# Enthalpy changes for solids and solutions

Enthalpy Changes for Solids and Solutions

I. Basic Definitions

• Enthalpy (H) represents the total energy of a system.
• Enthalpy change (∆H) is the difference in enthalpy before and after a chemical reaction.
• Exothermic reaction releases heat and has a negative enthalpy change.
• Endothermic reaction absorbs heat and has a positive enthalpy change.

II. Standard Enthalpy Changes

• Standard enthalpy change of formation (∆Hf) is the enthalpy change when one mole of a substance is formed from its constituent elements.
• Standard enthalpy change of reaction (∆Hr) is the enthalpy change when a reaction occurs in the molar quantities shown in the chemical equation.
• Standard enthalpy change of combustion (∆Hc) is the enthalpy change when one mole of a substance is completely burned in oxygen under standard conditions.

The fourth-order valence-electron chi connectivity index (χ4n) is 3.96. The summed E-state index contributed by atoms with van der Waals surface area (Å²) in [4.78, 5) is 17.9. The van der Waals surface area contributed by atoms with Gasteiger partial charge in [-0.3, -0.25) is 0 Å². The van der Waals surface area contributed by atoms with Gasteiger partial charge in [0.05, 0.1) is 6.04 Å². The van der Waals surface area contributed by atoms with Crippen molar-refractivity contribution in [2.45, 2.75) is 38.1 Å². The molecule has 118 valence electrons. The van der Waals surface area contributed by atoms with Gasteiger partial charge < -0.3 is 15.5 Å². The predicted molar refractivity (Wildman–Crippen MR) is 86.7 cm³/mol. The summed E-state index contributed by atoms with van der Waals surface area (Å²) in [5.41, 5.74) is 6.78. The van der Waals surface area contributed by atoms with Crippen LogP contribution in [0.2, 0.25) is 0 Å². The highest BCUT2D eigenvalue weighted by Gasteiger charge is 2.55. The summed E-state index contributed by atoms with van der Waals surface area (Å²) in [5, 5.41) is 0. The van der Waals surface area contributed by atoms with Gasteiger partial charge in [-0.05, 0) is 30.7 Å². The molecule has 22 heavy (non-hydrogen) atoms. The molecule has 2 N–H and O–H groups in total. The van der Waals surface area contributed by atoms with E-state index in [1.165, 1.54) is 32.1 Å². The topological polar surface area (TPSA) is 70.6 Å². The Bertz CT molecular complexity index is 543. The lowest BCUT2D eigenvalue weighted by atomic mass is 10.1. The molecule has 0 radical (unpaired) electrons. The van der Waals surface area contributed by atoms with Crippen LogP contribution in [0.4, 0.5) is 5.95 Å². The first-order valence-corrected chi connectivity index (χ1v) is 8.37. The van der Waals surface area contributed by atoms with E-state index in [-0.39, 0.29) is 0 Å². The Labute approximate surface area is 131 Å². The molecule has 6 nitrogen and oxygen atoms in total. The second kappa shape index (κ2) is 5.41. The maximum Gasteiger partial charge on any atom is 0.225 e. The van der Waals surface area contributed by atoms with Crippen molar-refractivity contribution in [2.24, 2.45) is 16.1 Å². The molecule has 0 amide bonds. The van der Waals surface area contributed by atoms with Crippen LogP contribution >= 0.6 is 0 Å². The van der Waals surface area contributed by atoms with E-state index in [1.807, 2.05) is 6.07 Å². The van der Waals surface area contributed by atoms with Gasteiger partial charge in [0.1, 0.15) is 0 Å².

III. Enthalpy Changes in Solutions

• Solution formation involves three steps: breaking solute-solute bonds (endothermic), breaking solvent-solvent bonds (endothermic), and forming solute-solvent bonds (exothermic).

IV. Calculating Enthalpy Change

• Enthalpy change can be calculated using Hess’s Law, which states that the total enthalpy change for a reaction is the same, regardless of the route by which the reaction is carried out.
• Calorimetry can be used to measure the heat change in a chemical reaction. By knowing the mass of the solution and its specific heat capacity, the enthalpy change can be determined.

V. Bond Enthalpies

• Bond enthalpy is the energy required to break one mole of a particular bond in a given substance in the gas phase. This process is always endothermic.
• The overall enthalpy change of a reaction can be estimated using average bond enthalpies.

VI. Lattice Enthalpy

• Lattice enthalpy describes the strength of the forces in an ionic solid. It is the enthalpy change when one mole of an ionic solid is formed from its gaseous ions.
• It can be determined using Born-Haber cycles, a form of Hess’s Law.

VII. Entropy and Gibbs Free Energy

• Entropy (S) measures the disorder of a chemical system.
• Gibbs Free Energy (∆G) combines enthalpy and entropy values to predict whether a reaction is spontaneous or not.